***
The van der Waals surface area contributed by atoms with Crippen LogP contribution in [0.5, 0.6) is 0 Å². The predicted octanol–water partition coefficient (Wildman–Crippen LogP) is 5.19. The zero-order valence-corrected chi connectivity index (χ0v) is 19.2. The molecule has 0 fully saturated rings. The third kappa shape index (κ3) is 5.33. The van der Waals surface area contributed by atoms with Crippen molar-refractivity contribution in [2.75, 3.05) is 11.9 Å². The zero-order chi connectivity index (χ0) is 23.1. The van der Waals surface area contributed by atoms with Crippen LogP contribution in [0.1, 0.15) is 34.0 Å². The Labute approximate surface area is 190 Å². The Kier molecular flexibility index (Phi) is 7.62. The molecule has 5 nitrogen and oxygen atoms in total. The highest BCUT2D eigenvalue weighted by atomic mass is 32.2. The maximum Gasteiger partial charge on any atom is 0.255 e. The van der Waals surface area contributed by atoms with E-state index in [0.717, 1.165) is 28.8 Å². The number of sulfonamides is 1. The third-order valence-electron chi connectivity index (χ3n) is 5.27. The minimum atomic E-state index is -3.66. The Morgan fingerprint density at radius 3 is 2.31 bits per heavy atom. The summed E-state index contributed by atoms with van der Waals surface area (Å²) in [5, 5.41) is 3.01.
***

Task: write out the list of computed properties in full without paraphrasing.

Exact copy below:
The van der Waals surface area contributed by atoms with Crippen LogP contribution in [0.5, 0.6) is 0 Å². The predicted octanol–water partition coefficient (Wildman–Crippen LogP) is 5.19. The zero-order valence-corrected chi connectivity index (χ0v) is 19.2. The molecule has 0 fully saturated rings. The third kappa shape index (κ3) is 5.33. The van der Waals surface area contributed by atoms with Crippen molar-refractivity contribution in [2.75, 3.05) is 11.9 Å². The zero-order chi connectivity index (χ0) is 23.1. The van der Waals surface area contributed by atoms with Crippen LogP contribution in [0.1, 0.15) is 34.0 Å². The Labute approximate surface area is 190 Å². The Kier molecular flexibility index (Phi) is 7.62. The molecule has 5 nitrogen and oxygen atoms in total. The highest BCUT2D eigenvalue weighted by atomic mass is 32.2. The maximum Gasteiger partial charge on any atom is 0.255 e. The van der Waals surface area contributed by atoms with E-state index in [0.717, 1.165) is 28.8 Å². The number of sulfonamides is 1. The third-order valence-electron chi connectivity index (χ3n) is 5.27. The minimum atomic E-state index is -3.66. The Morgan fingerprint density at radius 3 is 2.31 bits per heavy atom. The summed E-state index contributed by atoms with van der Waals surface area (Å²) in [5, 5.41) is 3.01.